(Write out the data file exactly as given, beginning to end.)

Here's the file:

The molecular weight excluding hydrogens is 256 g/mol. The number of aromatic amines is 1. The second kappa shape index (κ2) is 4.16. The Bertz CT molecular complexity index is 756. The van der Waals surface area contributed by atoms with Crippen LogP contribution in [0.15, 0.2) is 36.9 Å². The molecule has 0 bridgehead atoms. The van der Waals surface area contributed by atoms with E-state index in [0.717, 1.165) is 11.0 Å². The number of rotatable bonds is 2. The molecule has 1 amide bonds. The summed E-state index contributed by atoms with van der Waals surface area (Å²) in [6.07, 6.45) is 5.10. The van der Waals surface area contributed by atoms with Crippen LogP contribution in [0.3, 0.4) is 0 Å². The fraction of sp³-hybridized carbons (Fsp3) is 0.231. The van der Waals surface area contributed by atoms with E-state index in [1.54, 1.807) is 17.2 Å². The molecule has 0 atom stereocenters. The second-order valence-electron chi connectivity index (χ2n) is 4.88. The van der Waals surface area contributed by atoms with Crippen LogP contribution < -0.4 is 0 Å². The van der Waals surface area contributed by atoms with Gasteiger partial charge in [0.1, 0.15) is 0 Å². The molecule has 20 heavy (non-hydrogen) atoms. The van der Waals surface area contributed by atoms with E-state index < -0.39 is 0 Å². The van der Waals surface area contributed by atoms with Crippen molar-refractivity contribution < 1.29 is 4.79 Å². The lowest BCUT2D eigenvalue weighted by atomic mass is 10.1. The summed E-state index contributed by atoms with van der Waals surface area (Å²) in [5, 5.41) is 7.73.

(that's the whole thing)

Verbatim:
The molecular weight excluding hydrogens is 256 g/mol. The number of aromatic amines is 1. The second kappa shape index (κ2) is 4.16. The Bertz CT molecular complexity index is 756. The van der Waals surface area contributed by atoms with Crippen LogP contribution in [0.15, 0.2) is 36.9 Å². The molecule has 0 bridgehead atoms. The van der Waals surface area contributed by atoms with E-state index in [0.717, 1.165) is 11.0 Å². The number of rotatable bonds is 2. The molecule has 1 amide bonds. The summed E-state index contributed by atoms with van der Waals surface area (Å²) in [6.07, 6.45) is 5.10. The van der Waals surface area contributed by atoms with Crippen LogP contribution in [0.3, 0.4) is 0 Å². The fraction of sp³-hybridized carbons (Fsp3) is 0.231. The van der Waals surface area contributed by atoms with E-state index in [1.54, 1.807) is 17.2 Å². The molecule has 0 atom stereocenters. The second-order valence-electron chi connectivity index (χ2n) is 4.88. The van der Waals surface area contributed by atoms with Crippen LogP contribution < -0.4 is 0 Å². The van der Waals surface area contributed by atoms with Gasteiger partial charge in [0.1, 0.15) is 0 Å². The molecule has 20 heavy (non-hydrogen) atoms. The van der Waals surface area contributed by atoms with E-state index < -0.39 is 0 Å². The van der Waals surface area contributed by atoms with Crippen molar-refractivity contribution < 1.29 is 4.79 Å². The lowest BCUT2D eigenvalue weighted by atomic mass is 10.1. The summed E-state index contributed by atoms with van der Waals surface area (Å²) in [5, 5.41) is 7.73.